Turcotte deserves 17 years in jail, says Crown

News 8 July, 2017
  • Archival Photo Chantal Poirier
    Guy Turcotte


    Benoît Philie

    Friday, July 7 2017 17:04

    Friday, 7 July, 2017 23:20

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    The ex-cardiologist Guy Turcotte was quite conscious when he killed his children in 2009, and fully deserves its 17 years of prison farms, estimated the Crown in a brief filed to the Court of appeal this week.

    “The adjustment disorder he was afflicted with made all the same responsible for the crimes that he committed because he was conscious and in touch with reality when he killed his two children,” insisted the prosecutor of criminal and penal prosecutions René Verret, in the document of twenty pages.

    He refutes the argument of the defence, which calls for a reduction of sentence on appeal and insists on the fact that Turcotte was in possession of his means in the evening of the tragedy, as pointed out by experts during the trial.

    He also stated that the judge André Vincent saw just by writing in his judgment that ” the crimes committed are heinous and horrible and [that] the sentence must reflect the social stigma and the fair punishment for the acts performed while taking into account the moral culpability of the offender “.

    Mental illness

    On his side, Guy Turcotte pleads mental illness to apply to the Court of appeal to be eligible for parole until they have served 17 years in prison.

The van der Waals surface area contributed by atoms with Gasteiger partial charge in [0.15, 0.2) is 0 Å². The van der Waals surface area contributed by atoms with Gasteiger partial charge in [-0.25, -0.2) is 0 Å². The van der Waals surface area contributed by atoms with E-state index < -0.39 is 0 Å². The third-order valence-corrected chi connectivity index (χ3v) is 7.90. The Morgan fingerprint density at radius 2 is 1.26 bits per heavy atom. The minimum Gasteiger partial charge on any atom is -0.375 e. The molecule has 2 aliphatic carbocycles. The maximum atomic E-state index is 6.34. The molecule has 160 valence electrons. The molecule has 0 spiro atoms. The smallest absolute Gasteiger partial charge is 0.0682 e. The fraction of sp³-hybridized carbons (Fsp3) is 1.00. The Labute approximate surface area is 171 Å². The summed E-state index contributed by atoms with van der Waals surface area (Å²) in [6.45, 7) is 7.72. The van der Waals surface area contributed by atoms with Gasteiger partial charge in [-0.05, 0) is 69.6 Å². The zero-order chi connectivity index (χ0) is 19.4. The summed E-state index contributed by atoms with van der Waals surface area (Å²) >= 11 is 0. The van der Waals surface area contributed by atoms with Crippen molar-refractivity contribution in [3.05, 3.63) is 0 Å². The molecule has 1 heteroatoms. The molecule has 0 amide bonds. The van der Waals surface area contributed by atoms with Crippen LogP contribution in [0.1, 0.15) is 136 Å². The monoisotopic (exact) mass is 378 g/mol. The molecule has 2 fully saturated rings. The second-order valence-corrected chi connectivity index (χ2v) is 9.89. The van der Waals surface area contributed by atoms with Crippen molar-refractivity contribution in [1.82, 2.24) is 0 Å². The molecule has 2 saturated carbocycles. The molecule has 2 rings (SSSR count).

“A period […] over the age of 15 is only justified in the presence of a prognosis of dangerousness convincing […] The court itself has recognized that [Turcotte] was only a low risk of recurrence,” wrote the lawyers, Peter and Guy Poupart, in their brief filed in may.

    46 knife

    Turcotte, 45, stabbed his children, Anne-Sophie and Olivier, 46 times on 20 February 2009 in their home in Piedmont, in the Laurentians. They had 3 and 5 years.

    The ex-doctor had just split from his wife, who had started seeing another man.

    It also had the purpose of the washer on the evening of the tragedy to try to put an end to his days.

    At his first trial, a jury had found not criminally responsible for his actions because of a mental disorder and he had been interned at the institut Philippe-Pinel in Montreal.

    Turcotte was eventually convicted of second degree murder at a second trial in 2015.

    Justice André Vincent was then sentenced to life in prison, without the possibility of parole before the age of 17.

    However, this period is much too long, believes the murderer, who hopes for a revision of sentence is between 10 and 15 years in prison.

    — With Michael Nguyen